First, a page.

Mexican Leaders Say Human Trafficking Driving Disappearances Of Women And Girls
Mexican officials say they believe human trafficking is driving high numbers of disappearances of women and girls in neighboring Sonora and across the country.
Calling the numbers of missing women and girls worrisome, officials with the Mexico's human rights and searching commissions said Thursday that women represent 25% of disappearances in the country. Of those nearly 60% are girls under 18.
"Sonora is one of the states with the highest number of missing women, most of whom are adolescents or young adults," said Karla Quintana, head of the National Searching Commission. "The working hypothesis for searches is human trafficking."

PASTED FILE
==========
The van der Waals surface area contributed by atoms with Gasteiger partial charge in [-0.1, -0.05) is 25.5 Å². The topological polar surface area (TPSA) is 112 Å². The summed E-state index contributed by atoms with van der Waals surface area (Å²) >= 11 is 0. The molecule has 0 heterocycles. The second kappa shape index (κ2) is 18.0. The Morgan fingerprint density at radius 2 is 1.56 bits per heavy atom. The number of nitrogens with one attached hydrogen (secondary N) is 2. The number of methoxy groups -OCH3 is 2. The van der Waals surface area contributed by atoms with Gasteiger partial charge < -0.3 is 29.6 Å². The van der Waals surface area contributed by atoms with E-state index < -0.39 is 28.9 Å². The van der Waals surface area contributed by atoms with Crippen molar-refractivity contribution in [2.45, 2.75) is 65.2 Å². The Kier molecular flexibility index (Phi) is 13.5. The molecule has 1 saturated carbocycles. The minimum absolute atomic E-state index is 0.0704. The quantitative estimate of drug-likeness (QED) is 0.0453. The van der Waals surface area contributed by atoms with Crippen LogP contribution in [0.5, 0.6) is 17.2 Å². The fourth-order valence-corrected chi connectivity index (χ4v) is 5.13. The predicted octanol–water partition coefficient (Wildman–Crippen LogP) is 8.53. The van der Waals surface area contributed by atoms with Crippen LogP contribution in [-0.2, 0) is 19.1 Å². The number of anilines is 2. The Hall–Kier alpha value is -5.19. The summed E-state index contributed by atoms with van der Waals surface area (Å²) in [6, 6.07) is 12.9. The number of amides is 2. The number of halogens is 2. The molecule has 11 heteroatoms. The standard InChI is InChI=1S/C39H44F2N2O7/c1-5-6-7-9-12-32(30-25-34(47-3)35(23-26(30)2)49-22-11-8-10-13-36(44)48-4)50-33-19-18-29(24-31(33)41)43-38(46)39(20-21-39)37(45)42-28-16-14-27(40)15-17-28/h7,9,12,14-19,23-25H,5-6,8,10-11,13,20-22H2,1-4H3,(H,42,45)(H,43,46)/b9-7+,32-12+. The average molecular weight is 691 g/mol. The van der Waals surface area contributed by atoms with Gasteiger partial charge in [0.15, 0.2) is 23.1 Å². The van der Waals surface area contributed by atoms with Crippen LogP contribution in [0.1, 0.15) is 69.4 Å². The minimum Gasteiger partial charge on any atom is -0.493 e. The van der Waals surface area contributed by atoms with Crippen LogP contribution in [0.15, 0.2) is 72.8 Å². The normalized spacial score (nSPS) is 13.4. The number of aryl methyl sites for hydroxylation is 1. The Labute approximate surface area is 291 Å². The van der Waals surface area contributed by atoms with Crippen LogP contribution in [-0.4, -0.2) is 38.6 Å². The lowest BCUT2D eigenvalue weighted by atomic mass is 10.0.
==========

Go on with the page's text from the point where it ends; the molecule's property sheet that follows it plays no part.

Most women who go missing in Sonora are young, and many share similar physical traits. But while the cases are being investigated as human trafficking, she said, the commission is still working to better understand the context.
Across Mexico, more than 85,000 people have gone missing and never been found since 2006. Sonora is among the 10 states with the highest number of disappearances, and in the top five with the most clandestine graves.